Sunday, October 18, 2009

Piracy & Terrorism: A Convergence

We've discussed before the international and domestic legal regimes governing the crime of piracy and the capture of Abduwali Abdukhadir Muse (left), presumed to be a Somali pirate involved in the attack against the Maersk Alabama (below right) back in April 2009.
Muse has now been indicted (the probable cause complaint against him is available here) under the following substantive statutes:

He's also convicted of engaging in a conspiracy to commit same. Pursuant to 18 U.S.C. 3238, the U.S. will prosecute Muse in the Southern District of New York, which was the jurisdiction to which he was first brought after allegedly committing his crimes on the high seas. The 10-count indictment is discussed here.

The indictment reveals the emerging conceptual overlap between crimes of terrorism and piracy--both types of organized crime habitually committed by non-state actors enjoying refuge in lawless regions in situations of asymetrical power and resources that do not trigger the application of humanitarian law (the law of war). The second and third statutes mentioned above appear in the anti-terrorism chapters of Title 18. (Indeed, the FBI agent swearing the complaint is part of the Joint Terrorism Task Force in New York). Section 1203 was implemented in connection with the United States' ratification of the International Convention Against the Taking of Hostages, which defines the offense as follows:

Any person who seizes or detains and threatens to kill, to injure or to continue to detain another person (hereinafter referred to as the "hostage") in order to compel a third party, namely, a State, an international intergovernmental organization, a natural or juridical person, or a group of persons, to do or abstain from doing any act as an explicit or implicit condition for the release of the hostage commits the offence of taking of hostages ("hostage-taking") within the meaning of this Convention.

The third offense traces its origins to the 1988 Convention on the Suppression of Unlawful Acts Against the Safety of Maritime Navigation (SUA), promulgated in the wake of the 1985 Achille Lauro attack (ship at left) undertaken by alleged Palestinian Liberation Front members who hijacked the ship to protest the incarceration of a group of Palestinians by Israel. In the course of the incident, a disabled Jewish tourist (Leon Klinghoffer) was brutally killed. (In a subsequent lawsuit, the cruise-line defendants impleaded the Palestinian Liberation Organization, which eventually settled the case after losing a motion to dismiss on foreign sovereign immunity and personal jurisdiction grounds. Klinghoffer v. S.N.C. Achille Lauro Ed Altri-Gestione, etc., 937 F.2d 44 (2d Cir. 1991)). The Achille Lauro attack, while called "piratical," fell outside the technical definition of piracy, because the attackers were passengers on board the ship (thus failing to two-vessel requirement of piracy) and they acted for political, rather than private, ends.

SUA defines its offense at Article 3(1) as follows:

Any person commits an offence if that person unlawfully and intentionally:

  1. seizes or exercises control over a ship by force or threat thereof or any
    other form of intimidation; or

  2. performs an act of violence against a person on board a ship if that act is
    likely to endanger the safe navigation of that ship; or

  3. destroys a ship or causes damage to a ship or to its cargo which is likely
    to endanger the safe navigation of that ship; or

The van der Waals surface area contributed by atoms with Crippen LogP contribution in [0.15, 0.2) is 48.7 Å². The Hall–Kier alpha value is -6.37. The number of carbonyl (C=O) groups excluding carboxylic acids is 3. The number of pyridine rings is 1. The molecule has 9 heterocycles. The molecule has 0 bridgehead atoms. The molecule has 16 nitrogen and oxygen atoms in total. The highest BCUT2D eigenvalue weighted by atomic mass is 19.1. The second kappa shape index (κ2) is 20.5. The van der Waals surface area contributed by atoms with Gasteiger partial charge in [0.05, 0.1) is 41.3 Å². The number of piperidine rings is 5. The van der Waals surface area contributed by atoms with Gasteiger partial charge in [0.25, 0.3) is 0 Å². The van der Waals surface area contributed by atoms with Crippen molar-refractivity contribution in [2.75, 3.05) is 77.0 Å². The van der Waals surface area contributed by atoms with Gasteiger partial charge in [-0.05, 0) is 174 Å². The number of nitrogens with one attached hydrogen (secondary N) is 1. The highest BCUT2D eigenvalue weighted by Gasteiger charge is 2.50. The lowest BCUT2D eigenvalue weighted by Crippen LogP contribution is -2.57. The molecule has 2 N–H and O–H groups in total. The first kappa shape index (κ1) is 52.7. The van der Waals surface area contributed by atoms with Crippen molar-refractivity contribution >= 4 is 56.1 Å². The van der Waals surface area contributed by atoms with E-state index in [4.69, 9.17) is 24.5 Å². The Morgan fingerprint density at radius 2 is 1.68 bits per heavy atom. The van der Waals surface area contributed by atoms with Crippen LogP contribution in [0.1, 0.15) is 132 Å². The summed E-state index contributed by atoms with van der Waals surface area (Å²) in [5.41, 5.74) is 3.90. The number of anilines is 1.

4. places or causes to be placed on a ship, by any means whatsoever, a device
    or substance which is likely to destroy that ship, or cause damage to that ship
    or its cargo which endangers or is likely to endanger the safe navigation of
    that ship; or * * *

  5. injures or kills any person, in connection with the commission or the
    attempted commission of any of the offences set forth in sub-paragraphs (a) to
The victim ship must be in international transit to trigger SUA (Art. 4). Although many terrorism crimes are defined in terms of some surplus of intent or motive (usually to intimidate a civilian population or influence a government), neither of these two crimes contains such a requirement beyond the hijacking statute's vague compulsion element.

These terrorism crimes thus fill several of the gaps in the conventional definition of piracy, which requires two vessels (some commentators suggest that an attack by a skiff (right) doesn't count), the attack must occur on the the high seas or in a state's exclusive economic zone, and the attack must be for private ends. This point is emphasized in a recent case out of the 9th Circuit. In Lei Shi v. U.S., 525 F. 3d 709 (9th Cir. 2008), the defendant was prosecuted under section 2280 after he mutinied and took control of the ship in international waters off the coast of Hawaii. Lei Shi argued that the statute was unconstitutional as applied to him. The court ruled that the U.S. Constitution at §8, cl. 10 empowers Congress to define and punish piracies and felonies on the high seas and that §2280(a)(1)(A)-(B) defines an offense that meets the definition of piracy. Id. at 721. The defendant also claimed that there was an insufficient nexus between his acts and the United States, thus offending the 5th Amendment due process clause. The court ruled that due process requires a nexus only when international law requires such a nexus. The crime of piracy, it noted, first gave rise to the concept of universal jurisdiction and defendant was thus on notice that he could be prosecuted for his crimes in any nation-state in which he could be found. Id. at 724.

Muse has pled not guilty and will be tried as an adult, although his age is contested. Stay tuned!

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